Struggling, Questioning, Criticizing

Wow, it’s been a while since I’ve updated this blog. The main reason for this is that I’ve spent the last few months thinking about religion – a lot. A lot of issues have been coming up since I first became ‘religious’ a few years ago, and they finally accumulated so I had to sit down and think about them.

Most of these relate to gender and sexuality, things I’ve been struggling with for a while. They’re very personal so I don’t feel comfortable sharing them on here right now, although I might in the future.

One of my main conclusions is that religion has seriously been defined in a way that puts a lot of people off. When I listen to my dad talk about Islam, it sounds amazing & beautiful: it’s all about general principles, loving each other and being a good person. When I hear young people talk about religion, it’s all about tiny details and going to hell. Oh, and judging each other.

I do feel a generational difference in terms of religion: many young people are more concerned with the details than their parents, who may have seen religion as providing the broad strokes, not the tiny details. But I’m sure this isn’t the only factor. We are also living in the world that is becoming more and more fragmented, and where identity politics are increasingly the main currency of communication. I see more and more people relating to each other through constructed identities such as religion, race, nation, gender and sexuality. And not in a good way.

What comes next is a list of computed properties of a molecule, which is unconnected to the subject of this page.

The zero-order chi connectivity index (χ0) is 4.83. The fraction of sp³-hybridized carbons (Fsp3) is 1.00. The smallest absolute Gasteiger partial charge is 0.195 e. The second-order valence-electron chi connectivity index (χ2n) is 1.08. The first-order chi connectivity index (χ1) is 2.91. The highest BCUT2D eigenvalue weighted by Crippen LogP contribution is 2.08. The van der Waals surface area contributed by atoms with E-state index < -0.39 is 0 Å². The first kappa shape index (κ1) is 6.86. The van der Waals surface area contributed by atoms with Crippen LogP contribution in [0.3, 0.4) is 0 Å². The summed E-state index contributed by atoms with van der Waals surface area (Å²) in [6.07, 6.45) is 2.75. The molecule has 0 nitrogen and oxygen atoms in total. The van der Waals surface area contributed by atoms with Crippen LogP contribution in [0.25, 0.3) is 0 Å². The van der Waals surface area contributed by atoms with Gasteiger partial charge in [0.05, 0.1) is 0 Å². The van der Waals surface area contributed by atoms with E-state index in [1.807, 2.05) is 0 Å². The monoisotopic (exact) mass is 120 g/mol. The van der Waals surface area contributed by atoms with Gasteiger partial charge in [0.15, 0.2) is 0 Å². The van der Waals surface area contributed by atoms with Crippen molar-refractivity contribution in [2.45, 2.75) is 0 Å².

Maybe my main issue is seeing religion as an identity. Should it be that way? It doesn’t work that way for me. I realized the only way I can relate to Islam is spiritually – not as a way of life that dictates every single decision I make. Of course most Muslims are going to disagree with this, but hey, who cares? 🙂

Anyway, the struggle continues and it’ll probably never end. On the one hand, I feel it is better to always question and criticize. Everything. On the other hand – it’s just exhausting.

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3 thoughts on “Struggling, Questioning, Criticizing

  1. I say keep at it! Youre right, it is exhausting, but ignoring the questions can be equally so. For me Islam’s main pull is spiritual and like you my parents taught Islam to me with the emphasis on love and equality. But as I grow up and try to have an Islam for myself, outside of the one adopted from my parents, I am finding that the practice of Islam, what the religion itself asks of me on a daily basis, is also important for me spiritually and brings me closer to the part of myself that I want to see more often. I try to remember that Allah does not want to make our lives harder for us, rather those things Allah asks of us ultimately saves us heartache and harm. For me, the big questions are what are the things Allah asks of us? What demands are traditional/cultural practices and what are Truths from Allah?

    As for it being an identity, as important as the Ummah is in Islam, I do not think I know one person who has the same relationship to Allah and Islam as I do, and in that sense I can only ever identify with parts of people. But that is true of all ‘identities’. No one is the same in every way and it makes no sense to try to be. Enjoy the differences, discover the similarities and in the end let your struggles in your heart only matter truly in Allah’s eyes!

    Peace and love, Zaynab

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